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Nancy Buccina; Scot A. Buccin v. Linda Ann Grimsby
Northern District of Ohio Courthouse - Toledo, Ohio
Case Number: 17-3679/3271
Court: United States Court of Appeals for the Sixth Circuit on appeal from the Northern District of Ohio
Plaintiff's Attorney: Christopher D. Kuebler, Robert T. Coniam
Defendant's Attorney: Brian T. Winchester, Jesse M. Schmidt, Patrick J. Gump
Description: Linda Ann Grimsby invited her friend Nancy Buccina to take a
boat trip on Lake Erie. Toward the end of the voyage, the boat hit a wave, jarring the passengers
and injuring Nancy. Nancy and her husband Scot sued. A jury found that Grimsby was not
negligent. But the district court granted Nancy and Scot’s motion for a new trial on the ground
that the evidence did not support the verdict. Grimsby filed an interlocutory appeal, and the
Buccinas cross-appealed. Both sides think we may entertain their appeals thanks to an
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interlocutory exception to the final judgment rule that applies to admiralty cases. But the
exception does not apply because the Buccinas chose to pursue their claims under ordinary civil
procedures, as the relevant rule and case law permits. We dismiss the appeals for lack of
In June 2012, Linda Ann Grimsby invited Nancy Buccina and one other friend to join her
on a 17-foot motor boat to waterski on Lake Erie. After skiing, the group decided to take a trip
down the Maumee River, which runs into the lake at Toledo. Grimsby navigated the vessel
while Nancy sat in the front. The vessel hit an unexpected wave, likely caused by the wake of
other boats. Nancy bounced up from her seat and came down hard on it. Grimsby steered the
boat to a local Coast Guard station where Nancy received medical attention.
Nancy and her husband Scot Buccina sued Grimsby in the United States District Court
for the Northern District of Ohio for personal injury and loss of consortium, invoking the court’s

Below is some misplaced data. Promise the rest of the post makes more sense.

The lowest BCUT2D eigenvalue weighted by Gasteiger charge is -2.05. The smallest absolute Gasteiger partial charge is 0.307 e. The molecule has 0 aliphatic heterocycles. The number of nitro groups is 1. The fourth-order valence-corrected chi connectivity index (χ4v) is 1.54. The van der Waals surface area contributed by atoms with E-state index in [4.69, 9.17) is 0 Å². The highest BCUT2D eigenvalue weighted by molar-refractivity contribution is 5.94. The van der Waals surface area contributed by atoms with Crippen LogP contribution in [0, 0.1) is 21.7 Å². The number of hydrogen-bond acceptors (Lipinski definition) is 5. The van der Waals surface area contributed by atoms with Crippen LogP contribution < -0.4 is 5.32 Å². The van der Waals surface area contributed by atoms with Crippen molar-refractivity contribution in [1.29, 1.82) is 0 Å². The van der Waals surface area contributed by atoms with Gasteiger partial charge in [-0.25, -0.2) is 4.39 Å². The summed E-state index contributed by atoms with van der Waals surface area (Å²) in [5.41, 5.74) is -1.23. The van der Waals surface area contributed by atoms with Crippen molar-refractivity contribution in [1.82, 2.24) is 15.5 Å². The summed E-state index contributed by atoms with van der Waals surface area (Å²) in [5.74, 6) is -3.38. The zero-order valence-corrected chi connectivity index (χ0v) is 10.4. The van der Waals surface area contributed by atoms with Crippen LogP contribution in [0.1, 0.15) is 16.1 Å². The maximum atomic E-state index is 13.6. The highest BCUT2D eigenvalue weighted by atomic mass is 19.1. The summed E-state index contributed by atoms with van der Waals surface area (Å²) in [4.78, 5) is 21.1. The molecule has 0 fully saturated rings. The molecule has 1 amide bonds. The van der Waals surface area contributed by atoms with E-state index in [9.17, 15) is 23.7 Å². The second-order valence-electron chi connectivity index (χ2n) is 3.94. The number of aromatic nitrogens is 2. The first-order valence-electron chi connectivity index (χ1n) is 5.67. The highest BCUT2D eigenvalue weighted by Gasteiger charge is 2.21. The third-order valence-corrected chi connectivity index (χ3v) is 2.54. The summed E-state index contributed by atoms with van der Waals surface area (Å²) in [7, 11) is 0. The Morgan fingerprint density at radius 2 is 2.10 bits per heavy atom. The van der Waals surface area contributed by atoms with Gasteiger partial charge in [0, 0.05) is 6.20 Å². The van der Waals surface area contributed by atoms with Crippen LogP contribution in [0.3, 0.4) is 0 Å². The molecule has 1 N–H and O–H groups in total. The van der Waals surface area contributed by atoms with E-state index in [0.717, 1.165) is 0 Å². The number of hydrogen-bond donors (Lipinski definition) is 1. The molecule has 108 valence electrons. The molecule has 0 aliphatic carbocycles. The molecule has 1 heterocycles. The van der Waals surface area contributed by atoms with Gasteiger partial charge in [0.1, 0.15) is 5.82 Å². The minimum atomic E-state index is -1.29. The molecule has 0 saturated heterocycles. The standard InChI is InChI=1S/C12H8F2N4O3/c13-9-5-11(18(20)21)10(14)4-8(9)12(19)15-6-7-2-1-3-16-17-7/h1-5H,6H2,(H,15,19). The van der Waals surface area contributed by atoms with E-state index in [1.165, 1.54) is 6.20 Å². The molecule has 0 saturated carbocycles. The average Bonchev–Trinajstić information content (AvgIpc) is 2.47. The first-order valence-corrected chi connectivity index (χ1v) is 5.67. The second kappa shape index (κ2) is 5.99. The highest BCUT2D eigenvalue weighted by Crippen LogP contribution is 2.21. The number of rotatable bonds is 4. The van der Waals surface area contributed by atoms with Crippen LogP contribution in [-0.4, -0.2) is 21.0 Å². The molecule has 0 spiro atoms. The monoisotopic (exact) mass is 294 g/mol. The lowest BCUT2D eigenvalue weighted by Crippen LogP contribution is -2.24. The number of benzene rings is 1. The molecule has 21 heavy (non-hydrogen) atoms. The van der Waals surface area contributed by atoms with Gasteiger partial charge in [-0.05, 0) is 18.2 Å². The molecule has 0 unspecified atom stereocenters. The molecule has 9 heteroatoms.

diversity and admiralty jurisdiction. At the same time, they pleaded that “this action is not to be
deemed an ‘admiralty and maritime claim’ within the meaning of” Rule 9 of the Federal Rules of
Civil Procedure, a choice that guaranteed them a jury trial as opposed to the bench trial that
defendants may force plaintiffs to undergo in admiralty cases. R.1 at 1–2.
The trip through federal court has taken much longer than their voyage. It has prompted
nearly a half-dozen district court opinions, a jury trial, and (to date) two opinions from our court.
In 2015, the district court held that the incident fell within the court’s admiralty jurisdiction,
meaning that federal maritime law controlled the duty of care. In 2016, the court held that a boat
hitting a wave did not count as a “collision” under the Coast Guard Navigation Rules. The
district court certified the question for interlocutory appeal under 28 U.S.C. § 1292(b). But there
was no “substantial ground for a difference of opinion” about the answer that would justify an
interlocutory appeal, we determined, and thus we opted not to accept the appeal. In re Buccina,
657 F. App’x 350, 351 (6th Cir. 2016).
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On remand, a jury ruled for Grimsby, finding that she was not negligent. The Buccinas
moved for a new trial under Civil Rule 59(a) or judgment notwithstanding the verdict under Civil
Rule 50(b). The district court granted the motion for a new trial.
Grimsby appealed, and the Buccinas cross-appealed.
Appellate jurisdiction typically extends only to final judgments. 28 U.S.C. § 1291. The
district court’s new-trial decision is the epitome of a non-final order. The case will not end until
after the new trial. See Allied Chem. Corp. v. Daiflon, Inc., 449 U.S. 33, 34 (1980) (per curiam).
That leaves the possibility that an exception to the final judgment rule applies. The
parties might have asked the district court to certify the appeal for immediate review. 28 U.S.C.
§ 1292(b). But they did not, perhaps due to their last experience with that option.
The parties instead claim that we may review the appeal and cross appeal under an
admiralty exception to the final judgment rule provided by statute. It permits litigants to appeal
“[i]nterlocutory decrees . . . determining the rights and liabilities of the parties to admiralty cases
in which appeals from final decrees are allowed.” Id. § 1292(a)(3).
But is this an “admiralty case” under this law? Yes and no.
Yes, the complaint permissibly invokes the court’s diversity and admiralty jurisdiction.